Since the 1970s, the way to add new capabilities into the car has been to add an electronic control unit (ECU) for each new feature. ECUs give us convenient features such as electronic mirror controls, but some take care of many of today’s safety-critical systems like anti-lock brakes. Over time, the number of ECUs inside a car has grown to over 100 in top-of-the-line cars.

Understandably, we’re reaching a point where the number of ECUs is exceeding the finite space able to house all the electronics and associated cabling required to connect everything together. Not to mention the costs—the cabling to network all these ECUs is the third most costly car component. Thus, a movement to consolidate ECUs began sweeping through the automotive industry. As cars become smarter and increasingly autonomous, this trend toward consolidation continues, but it’s not without challenges.

Consolidation is complex, all the way down to the storage

Consolidation has been a complicated issue to solve, with software being a large part of the complexity. Traditionally, ECUs used real-time operating systems (RTOS) to run their various tasks and interfaced with simple EEPROM or NOR storage to do only a few bytes of writing when required. However, today, some safety-critical ECUs (for example, driver assistance systems or event data recorders) handle much more complex functions such as object recognition and sensor fusion. These systems are doing very intensive data writing to large-capacity NAND-flash storages built on eMMC, UFS, and PCIe flash standards. At the same time, we’ve seen overwhelming growth of Linux and Android OSes inside the car, especially in infotainment systems.

The core goal of consolidation is to reduce the amount of hardware. This goal is facilitated through virtualization of the hardware using software, usually using a host/guest OS architecture. Such architecture can be enabled using a hypervisor layer to share the hardware for each “parallel” OS, or by simply running virtual machines inside the host OS. In many vehicle domains, conflicts are created by mixing safety critical and non-safety critical systems together. The most common example is the consolidated cockpit, where the safety-critical cluster (running an RTOS) and the IVI-system (running Linux) are sharing the same hardware—including storage.

Storage software differs across platforms

The biggest challenge that arises from this shared storage access is the file systems for the chosen RTOS. File systems play an important role in storage read and write performance, data integrity (or fail-safety), flash endurance, and data and storage interoperability. Generally, RTOSes do not have very sophisticated file systems and data storage functionality. And even in the case that an RTOS file system is well developed, these RTOS file systems are vastly different than those used in Linux or Android.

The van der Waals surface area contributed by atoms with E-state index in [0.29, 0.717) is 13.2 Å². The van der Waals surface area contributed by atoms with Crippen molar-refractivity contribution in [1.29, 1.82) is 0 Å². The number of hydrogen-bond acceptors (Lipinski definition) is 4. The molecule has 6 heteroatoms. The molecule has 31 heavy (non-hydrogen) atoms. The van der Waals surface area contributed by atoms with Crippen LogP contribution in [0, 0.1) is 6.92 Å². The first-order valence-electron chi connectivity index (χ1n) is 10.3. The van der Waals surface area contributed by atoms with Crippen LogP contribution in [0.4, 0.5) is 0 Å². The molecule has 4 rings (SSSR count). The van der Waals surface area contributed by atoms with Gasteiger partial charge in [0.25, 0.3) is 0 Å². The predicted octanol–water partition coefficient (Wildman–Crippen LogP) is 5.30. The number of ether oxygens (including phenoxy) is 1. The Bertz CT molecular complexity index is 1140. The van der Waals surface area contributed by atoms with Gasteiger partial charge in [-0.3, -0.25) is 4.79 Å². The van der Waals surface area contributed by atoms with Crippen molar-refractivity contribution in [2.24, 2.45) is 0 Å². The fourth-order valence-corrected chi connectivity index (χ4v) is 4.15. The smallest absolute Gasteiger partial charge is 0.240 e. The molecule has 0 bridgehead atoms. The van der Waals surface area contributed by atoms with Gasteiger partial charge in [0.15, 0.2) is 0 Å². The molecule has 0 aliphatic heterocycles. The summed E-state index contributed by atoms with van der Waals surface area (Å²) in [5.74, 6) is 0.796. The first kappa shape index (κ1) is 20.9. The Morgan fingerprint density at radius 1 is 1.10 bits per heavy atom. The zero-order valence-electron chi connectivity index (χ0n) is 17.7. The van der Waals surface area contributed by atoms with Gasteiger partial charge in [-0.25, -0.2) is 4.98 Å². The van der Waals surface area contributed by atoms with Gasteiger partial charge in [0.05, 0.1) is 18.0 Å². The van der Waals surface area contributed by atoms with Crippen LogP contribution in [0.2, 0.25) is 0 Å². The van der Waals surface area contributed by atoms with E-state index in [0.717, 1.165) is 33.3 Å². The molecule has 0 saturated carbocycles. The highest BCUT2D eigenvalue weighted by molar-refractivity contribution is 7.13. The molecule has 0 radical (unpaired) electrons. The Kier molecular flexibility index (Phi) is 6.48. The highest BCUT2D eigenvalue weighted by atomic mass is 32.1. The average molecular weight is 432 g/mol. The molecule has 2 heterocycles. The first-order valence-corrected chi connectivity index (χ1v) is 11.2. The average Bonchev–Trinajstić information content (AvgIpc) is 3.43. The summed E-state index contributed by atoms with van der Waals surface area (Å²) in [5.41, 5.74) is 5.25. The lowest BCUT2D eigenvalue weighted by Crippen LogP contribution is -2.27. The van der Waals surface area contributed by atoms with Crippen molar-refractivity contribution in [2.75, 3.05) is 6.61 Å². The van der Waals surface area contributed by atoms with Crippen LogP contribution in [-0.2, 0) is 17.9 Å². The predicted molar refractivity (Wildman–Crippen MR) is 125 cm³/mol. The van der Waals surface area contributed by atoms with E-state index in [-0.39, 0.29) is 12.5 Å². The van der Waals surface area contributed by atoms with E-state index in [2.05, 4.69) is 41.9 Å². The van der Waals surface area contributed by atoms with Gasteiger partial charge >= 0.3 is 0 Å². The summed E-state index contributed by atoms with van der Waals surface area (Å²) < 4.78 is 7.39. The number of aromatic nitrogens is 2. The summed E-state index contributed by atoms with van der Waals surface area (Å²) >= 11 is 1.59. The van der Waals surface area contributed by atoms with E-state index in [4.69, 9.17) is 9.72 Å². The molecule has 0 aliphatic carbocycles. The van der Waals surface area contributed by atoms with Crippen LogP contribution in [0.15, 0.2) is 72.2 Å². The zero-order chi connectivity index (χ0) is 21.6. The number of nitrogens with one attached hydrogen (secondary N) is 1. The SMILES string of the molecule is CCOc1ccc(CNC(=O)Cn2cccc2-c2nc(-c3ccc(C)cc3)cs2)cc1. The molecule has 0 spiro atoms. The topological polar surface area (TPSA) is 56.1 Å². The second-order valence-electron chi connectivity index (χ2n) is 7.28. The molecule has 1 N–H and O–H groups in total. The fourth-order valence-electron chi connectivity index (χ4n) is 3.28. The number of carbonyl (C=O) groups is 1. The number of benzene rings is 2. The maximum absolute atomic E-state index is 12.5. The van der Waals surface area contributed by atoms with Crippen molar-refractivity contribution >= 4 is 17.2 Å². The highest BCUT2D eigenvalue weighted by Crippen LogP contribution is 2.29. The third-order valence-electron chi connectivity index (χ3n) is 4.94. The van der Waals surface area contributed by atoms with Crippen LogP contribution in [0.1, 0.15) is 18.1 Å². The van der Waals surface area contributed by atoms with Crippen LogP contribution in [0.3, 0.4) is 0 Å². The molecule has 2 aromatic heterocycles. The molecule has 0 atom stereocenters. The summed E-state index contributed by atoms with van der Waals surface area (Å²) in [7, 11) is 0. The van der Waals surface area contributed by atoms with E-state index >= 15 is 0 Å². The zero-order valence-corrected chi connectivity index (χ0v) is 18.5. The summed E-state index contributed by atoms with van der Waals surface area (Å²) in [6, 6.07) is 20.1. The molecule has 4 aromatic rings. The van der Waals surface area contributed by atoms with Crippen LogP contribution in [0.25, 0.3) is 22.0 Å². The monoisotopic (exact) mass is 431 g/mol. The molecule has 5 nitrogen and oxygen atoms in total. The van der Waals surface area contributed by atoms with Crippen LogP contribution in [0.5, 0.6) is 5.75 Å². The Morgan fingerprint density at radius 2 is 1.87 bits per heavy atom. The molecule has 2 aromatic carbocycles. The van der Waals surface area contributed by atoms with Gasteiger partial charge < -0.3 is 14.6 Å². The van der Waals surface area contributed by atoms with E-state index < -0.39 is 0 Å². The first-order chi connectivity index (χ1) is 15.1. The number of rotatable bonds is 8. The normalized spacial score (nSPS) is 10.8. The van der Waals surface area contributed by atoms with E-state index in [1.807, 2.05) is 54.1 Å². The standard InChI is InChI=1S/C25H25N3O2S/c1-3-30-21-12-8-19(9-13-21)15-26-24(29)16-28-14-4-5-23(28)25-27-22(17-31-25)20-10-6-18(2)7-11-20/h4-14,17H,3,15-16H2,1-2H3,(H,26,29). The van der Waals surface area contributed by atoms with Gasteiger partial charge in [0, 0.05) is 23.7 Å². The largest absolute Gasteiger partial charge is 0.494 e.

In a virtualized, consolidated ecosystem, it takes a lot of additional effort to know how the file systems work, especially if there is integration, debugging, and optimizations to be done. Auto makers would need many experts within the company to do the integration and optimization work, because deep familiarity with many different systems is required. Plus, testing and validation of the end-product is harder when there are different file systems present. Not to mention there is a huge difference in features that file systems offer and how they’re implemented: encryption and compression are good examples which can be implemented in many different ways—either built in to the file system or as separate modules. There aren’t common APIs to do this all this.

The only file system that makes consolidation easier

But there is one file system solution that bridges the gap between all these various operating systems. Reliance Velocity is our premier embedded data storage engine, designed to bring the ultimate performance, reliability, security, and longest lifetime to any flash hardware—whether it’s UFS, eMMC, SSD, or SD. It is also the only file system to reliably support all the major automotive operating systems including, Linux, QNX, Android, and Green Hills Integrity. Reliance Velocity also brings support for complex file system features such as encryption, compression, and health monitoring to all of the supported platforms unlike ever seen before.

At Tuxera, we have a long history of providing interoperable file systems in the automotive industry. Because of our solid reputation, our customers rely on us for help in these complex consolidation efforts. We handle the storage integration across all these various operating systems, achieving the best data read and write performance for each component accessing a shared storage.

Auto makers and Tier-1 suppliers: get more technical info about Tuxera Reliance Velocity file system.